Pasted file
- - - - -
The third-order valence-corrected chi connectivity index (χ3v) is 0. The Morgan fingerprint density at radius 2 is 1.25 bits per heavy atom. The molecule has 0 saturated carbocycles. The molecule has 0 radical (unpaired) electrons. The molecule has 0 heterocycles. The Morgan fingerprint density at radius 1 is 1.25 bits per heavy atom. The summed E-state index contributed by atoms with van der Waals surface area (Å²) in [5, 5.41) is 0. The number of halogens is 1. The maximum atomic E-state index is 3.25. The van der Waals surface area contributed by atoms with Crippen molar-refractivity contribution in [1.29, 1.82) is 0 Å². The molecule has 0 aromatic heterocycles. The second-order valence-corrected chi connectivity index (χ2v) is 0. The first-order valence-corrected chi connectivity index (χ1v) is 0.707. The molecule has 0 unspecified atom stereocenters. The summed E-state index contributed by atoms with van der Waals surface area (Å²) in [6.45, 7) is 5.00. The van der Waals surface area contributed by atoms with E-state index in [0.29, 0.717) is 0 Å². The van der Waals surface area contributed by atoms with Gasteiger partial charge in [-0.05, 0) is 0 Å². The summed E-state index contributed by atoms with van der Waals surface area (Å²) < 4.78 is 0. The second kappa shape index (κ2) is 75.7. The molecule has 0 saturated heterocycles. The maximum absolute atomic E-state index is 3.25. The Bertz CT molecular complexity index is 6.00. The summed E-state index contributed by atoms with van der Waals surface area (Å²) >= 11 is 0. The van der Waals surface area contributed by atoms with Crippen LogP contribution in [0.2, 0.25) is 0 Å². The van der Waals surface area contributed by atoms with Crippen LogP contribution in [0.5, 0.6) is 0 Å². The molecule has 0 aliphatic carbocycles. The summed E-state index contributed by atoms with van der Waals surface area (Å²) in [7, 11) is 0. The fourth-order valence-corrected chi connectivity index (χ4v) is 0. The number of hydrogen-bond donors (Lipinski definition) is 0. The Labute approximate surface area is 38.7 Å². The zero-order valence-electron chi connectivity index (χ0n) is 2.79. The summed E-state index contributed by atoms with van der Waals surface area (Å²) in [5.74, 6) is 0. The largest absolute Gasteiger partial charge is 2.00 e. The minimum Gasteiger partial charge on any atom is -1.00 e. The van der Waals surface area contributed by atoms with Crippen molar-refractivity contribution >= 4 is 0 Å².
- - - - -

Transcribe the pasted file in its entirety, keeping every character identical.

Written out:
The third-order valence-corrected chi connectivity index (χ3v) is 0. The Morgan fingerprint density at radius 2 is 1.25 bits per heavy atom. The molecule has 0 saturated carbocycles. The molecule has 0 radical (unpaired) electrons. The molecule has 0 heterocycles. The Morgan fingerprint density at radius 1 is 1.25 bits per heavy atom. The summed E-state index contributed by atoms with van der Waals surface area (Å²) in [5, 5.41) is 0. The number of halogens is 1. The maximum atomic E-state index is 3.25. The van der Waals surface area contributed by atoms with Crippen molar-refractivity contribution in [1.29, 1.82) is 0 Å². The molecule has 0 aromatic heterocycles. The second-order valence-corrected chi connectivity index (χ2v) is 0. The first-order valence-corrected chi connectivity index (χ1v) is 0.707. The molecule has 0 unspecified atom stereocenters. The summed E-state index contributed by atoms with van der Waals surface area (Å²) in [6.45, 7) is 5.00. The van der Waals surface area contributed by atoms with E-state index in [0.29, 0.717) is 0 Å². The van der Waals surface area contributed by atoms with Gasteiger partial charge in [-0.05, 0) is 0 Å². The summed E-state index contributed by atoms with van der Waals surface area (Å²) < 4.78 is 0. The second kappa shape index (κ2) is 75.7. The molecule has 0 saturated heterocycles. The maximum absolute atomic E-state index is 3.25. The Bertz CT molecular complexity index is 6.00. The summed E-state index contributed by atoms with van der Waals surface area (Å²) >= 11 is 0. The van der Waals surface area contributed by atoms with Crippen LogP contribution in [0.2, 0.25) is 0 Å². The van der Waals surface area contributed by atoms with Crippen LogP contribution in [0.5, 0.6) is 0 Å². The molecule has 0 aliphatic carbocycles. The summed E-state index contributed by atoms with van der Waals surface area (Å²) in [7, 11) is 0. The fourth-order valence-corrected chi connectivity index (χ4v) is 0. The number of hydrogen-bond donors (Lipinski definition) is 0. The Labute approximate surface area is 38.7 Å². The zero-order valence-electron chi connectivity index (χ0n) is 2.79. The summed E-state index contributed by atoms with van der Waals surface area (Å²) in [5.74, 6) is 0. The largest absolute Gasteiger partial charge is 2.00 e. The minimum Gasteiger partial charge on any atom is -1.00 e. The van der Waals surface area contributed by atoms with Crippen molar-refractivity contribution >= 4 is 0 Å².